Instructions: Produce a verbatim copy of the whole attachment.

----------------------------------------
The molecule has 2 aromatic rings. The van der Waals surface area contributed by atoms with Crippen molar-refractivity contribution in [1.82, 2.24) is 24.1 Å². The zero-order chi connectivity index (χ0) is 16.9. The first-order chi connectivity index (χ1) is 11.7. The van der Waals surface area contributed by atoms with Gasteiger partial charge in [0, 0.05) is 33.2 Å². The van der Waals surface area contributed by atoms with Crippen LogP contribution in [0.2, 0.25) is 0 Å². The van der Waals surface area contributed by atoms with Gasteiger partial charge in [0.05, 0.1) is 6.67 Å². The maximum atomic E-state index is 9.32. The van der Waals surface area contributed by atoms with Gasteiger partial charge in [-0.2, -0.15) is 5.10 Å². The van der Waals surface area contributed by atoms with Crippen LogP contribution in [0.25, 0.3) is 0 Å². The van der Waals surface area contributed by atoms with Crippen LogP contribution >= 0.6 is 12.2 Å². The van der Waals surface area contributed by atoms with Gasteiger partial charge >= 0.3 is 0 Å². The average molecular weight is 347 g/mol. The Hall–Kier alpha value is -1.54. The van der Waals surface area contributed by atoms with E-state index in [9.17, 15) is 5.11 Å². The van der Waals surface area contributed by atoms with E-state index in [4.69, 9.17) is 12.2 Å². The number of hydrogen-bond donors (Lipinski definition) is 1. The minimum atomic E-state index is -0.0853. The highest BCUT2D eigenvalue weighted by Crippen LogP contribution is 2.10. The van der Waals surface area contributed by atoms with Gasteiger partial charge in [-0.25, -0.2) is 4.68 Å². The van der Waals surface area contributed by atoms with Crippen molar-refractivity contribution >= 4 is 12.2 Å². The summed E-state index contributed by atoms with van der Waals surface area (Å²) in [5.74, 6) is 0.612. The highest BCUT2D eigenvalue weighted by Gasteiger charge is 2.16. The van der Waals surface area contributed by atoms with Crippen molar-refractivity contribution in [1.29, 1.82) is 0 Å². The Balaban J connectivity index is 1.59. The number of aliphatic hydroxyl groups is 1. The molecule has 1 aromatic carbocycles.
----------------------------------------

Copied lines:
The molecule has 2 aromatic rings. The van der Waals surface area contributed by atoms with Crippen molar-refractivity contribution in [1.82, 2.24) is 24.1 Å². The zero-order chi connectivity index (χ0) is 16.9. The first-order chi connectivity index (χ1) is 11.7. The van der Waals surface area contributed by atoms with Gasteiger partial charge in [0, 0.05) is 33.2 Å². The van der Waals surface area contributed by atoms with Crippen LogP contribution in [0.2, 0.25) is 0 Å². The van der Waals surface area contributed by atoms with Gasteiger partial charge in [0.05, 0.1) is 6.67 Å². The maximum atomic E-state index is 9.32. The van der Waals surface area contributed by atoms with Gasteiger partial charge in [-0.2, -0.15) is 5.10 Å². The van der Waals surface area contributed by atoms with Crippen LogP contribution in [0.25, 0.3) is 0 Å². The van der Waals surface area contributed by atoms with Crippen LogP contribution >= 0.6 is 12.2 Å². The van der Waals surface area contributed by atoms with Gasteiger partial charge >= 0.3 is 0 Å². The average molecular weight is 347 g/mol. The Hall–Kier alpha value is -1.54. The van der Waals surface area contributed by atoms with E-state index in [9.17, 15) is 5.11 Å². The van der Waals surface area contributed by atoms with E-state index in [4.69, 9.17) is 12.2 Å². The number of hydrogen-bond donors (Lipinski definition) is 1. The minimum atomic E-state index is -0.0853. The highest BCUT2D eigenvalue weighted by Crippen LogP contribution is 2.10. The van der Waals surface area contributed by atoms with Gasteiger partial charge in [-0.25, -0.2) is 4.68 Å². The van der Waals surface area contributed by atoms with Crippen molar-refractivity contribution >= 4 is 12.2 Å². The summed E-state index contributed by atoms with van der Waals surface area (Å²) in [5.74, 6) is 0.612. The highest BCUT2D eigenvalue weighted by Gasteiger charge is 2.16. The van der Waals surface area contributed by atoms with Crippen molar-refractivity contribution in [1.29, 1.82) is 0 Å². The Balaban J connectivity index is 1.59. The number of aliphatic hydroxyl groups is 1. The molecule has 1 aromatic carbocycles.